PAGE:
Publishers Weekly
Forna saw her father for the last time on July 30, 1974; she was 10 years old. In this harrowing memoir-cum-detective story, journalist Forna searches for the truth about her father's execution in Sierra Leone after his treason conviction for allegedly attempting a coup upon the government in which he had once been a cabinet minister. Mohamed Forna, a British-educated doctor and activist in what was, in the 1960s, a fledgling democracy extricating itself from British colonialist rule, resigned from what had become a dictatorship rife with corruption and chaos. The consequences of that resignation culminated in eight executions and precipitated the descent into anarchy of Africa's poorest nation. Forna writes with a compelling mix of distance and anguish, intent on explaining her father's death and reclaiming his memory. Lush descriptions of her idyllic childhood provide eerie counterpoint to chilling depictions of the hell Sierra Leone had become upon her return in recent years, a place where bands of child warriors, hacking off limbs as both punishment and warning, have created a mutilated populace. The poverty her father tried to fight remains the only constant in the war-torn land. A harsh critic of her father's executioners, Forna nevertheless equivocates on the dictatorships that have wreaked havoc throughout Africa, querying her own identity as a diaspora mixed-race Afro-European. Reminiscent of Isabelle Allende's House of the Spirits, Forna's work is a powerfully and elegantly written mix of complex history, riveting memoir and damning expos . Agent, David Godwin. (Jan.) Copyright 2002 Cahners Business Information.
Library Journal
Forna, a writer and broadcaster who lives in London, has written this memoir as an act of catharsis and discovery. The daughter of a white British mother and a black African father from Sierra Leone, Forna focuses on her attempts to discover why her father, Mohamed, who became a prisoner of conscience, was executed for treason while she was a teenager going to school in England. Her journey is both mental and physical. She reexamines her childhood memories in painful detail and describes her later trips to Sierra Leone as an investigative reporter with a personal mission. After extensive interviews with some of her father's accusers, she shows conclusively that he was framed by his political enemies, who were led by the president of the country. More than a tale of vindication, this book is filled with powerful descriptions and moving details and if overly long is nevertheless an important work. Highly recommended for most libraries. [Previewed in Prepub Alert, LJ 19/15/02.]-A.O. Edmonds, Ball State Univ., Muncie, IN Copyright 2003 Cahners Business Information.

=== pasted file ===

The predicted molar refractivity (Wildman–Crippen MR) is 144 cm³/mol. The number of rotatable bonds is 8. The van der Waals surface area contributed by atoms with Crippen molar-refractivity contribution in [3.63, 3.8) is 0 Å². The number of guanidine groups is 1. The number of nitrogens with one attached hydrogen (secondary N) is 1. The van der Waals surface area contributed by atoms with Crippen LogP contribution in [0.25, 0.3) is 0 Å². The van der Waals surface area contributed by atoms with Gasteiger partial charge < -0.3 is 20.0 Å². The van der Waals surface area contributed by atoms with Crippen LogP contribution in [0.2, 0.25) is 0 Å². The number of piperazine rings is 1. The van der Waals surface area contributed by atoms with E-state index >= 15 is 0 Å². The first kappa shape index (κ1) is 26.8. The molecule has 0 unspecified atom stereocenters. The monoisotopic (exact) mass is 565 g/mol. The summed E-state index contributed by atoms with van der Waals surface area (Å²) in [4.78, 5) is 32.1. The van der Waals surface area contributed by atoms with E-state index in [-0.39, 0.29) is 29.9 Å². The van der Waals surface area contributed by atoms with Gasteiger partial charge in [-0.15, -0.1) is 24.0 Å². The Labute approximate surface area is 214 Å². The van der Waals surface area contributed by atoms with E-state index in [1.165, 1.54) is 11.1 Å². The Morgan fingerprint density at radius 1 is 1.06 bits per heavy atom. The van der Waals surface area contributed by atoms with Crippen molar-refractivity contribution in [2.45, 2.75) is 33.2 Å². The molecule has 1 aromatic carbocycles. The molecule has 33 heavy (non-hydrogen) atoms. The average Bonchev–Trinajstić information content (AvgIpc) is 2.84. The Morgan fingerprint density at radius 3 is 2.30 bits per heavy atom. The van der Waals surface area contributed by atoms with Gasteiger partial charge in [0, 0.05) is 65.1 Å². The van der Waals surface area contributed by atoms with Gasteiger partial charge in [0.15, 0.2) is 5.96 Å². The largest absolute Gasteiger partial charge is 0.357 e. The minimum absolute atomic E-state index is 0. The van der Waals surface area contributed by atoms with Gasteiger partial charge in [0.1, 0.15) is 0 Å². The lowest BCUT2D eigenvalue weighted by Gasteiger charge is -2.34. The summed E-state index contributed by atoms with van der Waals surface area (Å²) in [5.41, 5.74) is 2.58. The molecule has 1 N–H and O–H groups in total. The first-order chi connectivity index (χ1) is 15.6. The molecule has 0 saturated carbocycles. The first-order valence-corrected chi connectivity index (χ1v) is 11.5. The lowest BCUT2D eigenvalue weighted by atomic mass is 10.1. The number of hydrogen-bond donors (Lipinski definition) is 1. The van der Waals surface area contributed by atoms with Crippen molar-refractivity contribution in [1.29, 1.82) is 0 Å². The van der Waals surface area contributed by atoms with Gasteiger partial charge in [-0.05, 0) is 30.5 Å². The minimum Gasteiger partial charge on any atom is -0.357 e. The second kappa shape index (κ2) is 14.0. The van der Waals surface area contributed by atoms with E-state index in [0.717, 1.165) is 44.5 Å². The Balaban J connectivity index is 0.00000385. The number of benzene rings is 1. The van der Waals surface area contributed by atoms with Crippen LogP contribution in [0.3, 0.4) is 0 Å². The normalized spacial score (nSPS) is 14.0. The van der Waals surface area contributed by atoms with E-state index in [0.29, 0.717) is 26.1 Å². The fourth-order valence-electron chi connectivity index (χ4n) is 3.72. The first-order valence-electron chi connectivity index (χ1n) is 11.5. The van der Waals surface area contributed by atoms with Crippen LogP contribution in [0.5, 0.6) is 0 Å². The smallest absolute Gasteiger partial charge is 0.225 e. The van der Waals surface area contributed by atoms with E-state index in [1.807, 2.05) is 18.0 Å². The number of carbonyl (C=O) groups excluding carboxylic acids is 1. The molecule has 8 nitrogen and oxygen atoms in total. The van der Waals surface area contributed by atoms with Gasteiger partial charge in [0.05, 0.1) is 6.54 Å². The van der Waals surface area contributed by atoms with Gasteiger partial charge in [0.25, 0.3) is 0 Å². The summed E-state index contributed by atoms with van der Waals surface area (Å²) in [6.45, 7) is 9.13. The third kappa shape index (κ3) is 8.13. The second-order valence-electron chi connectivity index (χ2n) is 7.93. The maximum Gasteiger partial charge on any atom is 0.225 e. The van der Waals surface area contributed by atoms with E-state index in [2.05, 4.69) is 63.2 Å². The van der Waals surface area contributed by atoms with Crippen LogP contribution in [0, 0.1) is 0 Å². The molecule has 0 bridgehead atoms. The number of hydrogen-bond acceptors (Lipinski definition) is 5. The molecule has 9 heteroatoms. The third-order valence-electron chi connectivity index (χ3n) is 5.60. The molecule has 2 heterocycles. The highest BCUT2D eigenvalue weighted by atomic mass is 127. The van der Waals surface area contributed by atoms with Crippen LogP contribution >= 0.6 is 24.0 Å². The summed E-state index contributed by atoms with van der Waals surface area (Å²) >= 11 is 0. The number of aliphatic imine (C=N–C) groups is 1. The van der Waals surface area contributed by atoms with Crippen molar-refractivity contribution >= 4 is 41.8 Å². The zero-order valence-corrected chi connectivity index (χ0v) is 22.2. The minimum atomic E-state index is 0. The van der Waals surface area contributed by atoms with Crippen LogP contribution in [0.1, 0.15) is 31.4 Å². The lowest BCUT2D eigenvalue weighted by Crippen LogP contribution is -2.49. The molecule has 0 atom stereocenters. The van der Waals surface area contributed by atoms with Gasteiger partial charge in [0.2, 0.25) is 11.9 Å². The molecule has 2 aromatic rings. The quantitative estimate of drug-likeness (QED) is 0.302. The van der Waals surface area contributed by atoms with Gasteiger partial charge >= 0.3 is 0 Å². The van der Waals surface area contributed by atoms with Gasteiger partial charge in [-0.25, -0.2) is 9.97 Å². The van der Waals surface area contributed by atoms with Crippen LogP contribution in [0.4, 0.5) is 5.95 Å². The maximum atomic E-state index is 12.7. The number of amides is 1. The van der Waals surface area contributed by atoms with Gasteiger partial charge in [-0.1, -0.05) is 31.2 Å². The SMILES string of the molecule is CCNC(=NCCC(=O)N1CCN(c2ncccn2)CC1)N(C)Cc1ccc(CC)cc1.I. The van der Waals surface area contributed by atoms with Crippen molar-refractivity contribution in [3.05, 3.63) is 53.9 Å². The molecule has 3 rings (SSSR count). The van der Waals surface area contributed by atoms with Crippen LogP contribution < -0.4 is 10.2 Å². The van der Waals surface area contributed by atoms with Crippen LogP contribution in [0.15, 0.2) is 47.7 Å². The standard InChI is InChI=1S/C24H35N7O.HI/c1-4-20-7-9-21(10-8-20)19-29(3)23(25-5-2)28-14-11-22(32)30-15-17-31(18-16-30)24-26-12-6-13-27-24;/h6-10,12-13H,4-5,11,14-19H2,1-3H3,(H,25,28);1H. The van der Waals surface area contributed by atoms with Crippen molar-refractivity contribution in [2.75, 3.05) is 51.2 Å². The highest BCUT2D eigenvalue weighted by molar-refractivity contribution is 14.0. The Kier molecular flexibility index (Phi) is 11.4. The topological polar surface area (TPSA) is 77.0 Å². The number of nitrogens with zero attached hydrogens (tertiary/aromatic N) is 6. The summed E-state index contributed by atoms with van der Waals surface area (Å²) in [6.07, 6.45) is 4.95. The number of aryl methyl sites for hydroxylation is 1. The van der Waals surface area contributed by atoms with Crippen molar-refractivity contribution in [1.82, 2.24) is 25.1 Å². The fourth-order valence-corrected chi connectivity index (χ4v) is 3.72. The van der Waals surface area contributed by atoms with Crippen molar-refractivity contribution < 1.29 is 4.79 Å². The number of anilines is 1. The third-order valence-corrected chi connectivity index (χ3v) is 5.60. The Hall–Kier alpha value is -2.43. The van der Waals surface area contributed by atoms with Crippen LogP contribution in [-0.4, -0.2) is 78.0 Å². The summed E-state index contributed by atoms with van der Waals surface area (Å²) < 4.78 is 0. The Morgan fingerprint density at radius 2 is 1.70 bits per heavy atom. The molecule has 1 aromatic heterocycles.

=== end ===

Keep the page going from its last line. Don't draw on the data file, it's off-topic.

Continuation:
Kirkus Reviews
London-based broadcaster Forna somberly chronicles her search for the truth about her father’s 1974 arrest and subsequent hanging in Sierra Leone. Mohamed Forna was the first of his family, a regionally powerful clan, to attend university. He studied medicine at St. Andrew’s in Scotland and in the 1960s went back to Sierra Leone with his young white wife. Their daughter begins her story with a description of the first ten years of her own life, leading up to the day she last saw her father, accused of carrying out a bombing attack on a government minister. Forna recalls that her parents were initially happy together during the years he ran a small clinic and hospital he had founded in a rural area to help his people. But her father’s increasing involvement in politics led to estrangement, the couple separated, and her mother took the children briefly to Scotland. They returned when Mohammed was appointed Finance Minister, but the marriage continued to unravel, as did the country. Forna affectingly but dispassionately details Sierra Leone’s long, bloody spiral—still ongoing—into chaos. Her father was removed from office. Corrupt dictators ended democratic rule, destroyed the economy, and ruthlessly punished opponents like Mohammed Forna, who believed in democracy. His daughter also describes her encounters with racism as a child at English schools, her mother’s remarriage and disappearance from their lives, and her relations with Mohammed’s new wife, who had to protect his children as well as try to save his life. Returning to Sierra Leone in the early ’90s was not easy; Forna’s investigation into her father’s death revealed unrepentant complicity and lying that said much aboutthe current state of politics in a country that has wantonly destroyed its future. A searing indictment of African tyranny mingled with bittersweet childhood memories. First printing of 35,000; $50,000 ad/promo
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Product Details

  • ISBN-13: 9780802140487
  • Publisher: Grove/Atlantic, Inc.
  • Publication date: 12/15/2003
  • Edition description: First Trade Paper Edition
  • Pages: 403
  • Sales rank: 495,043
  • Product dimensions: 5.92 (w) x 8.96 (h) x 1.06 (d)

Meet the Author

Aminatta Forna is an author, broadcaster and journalist.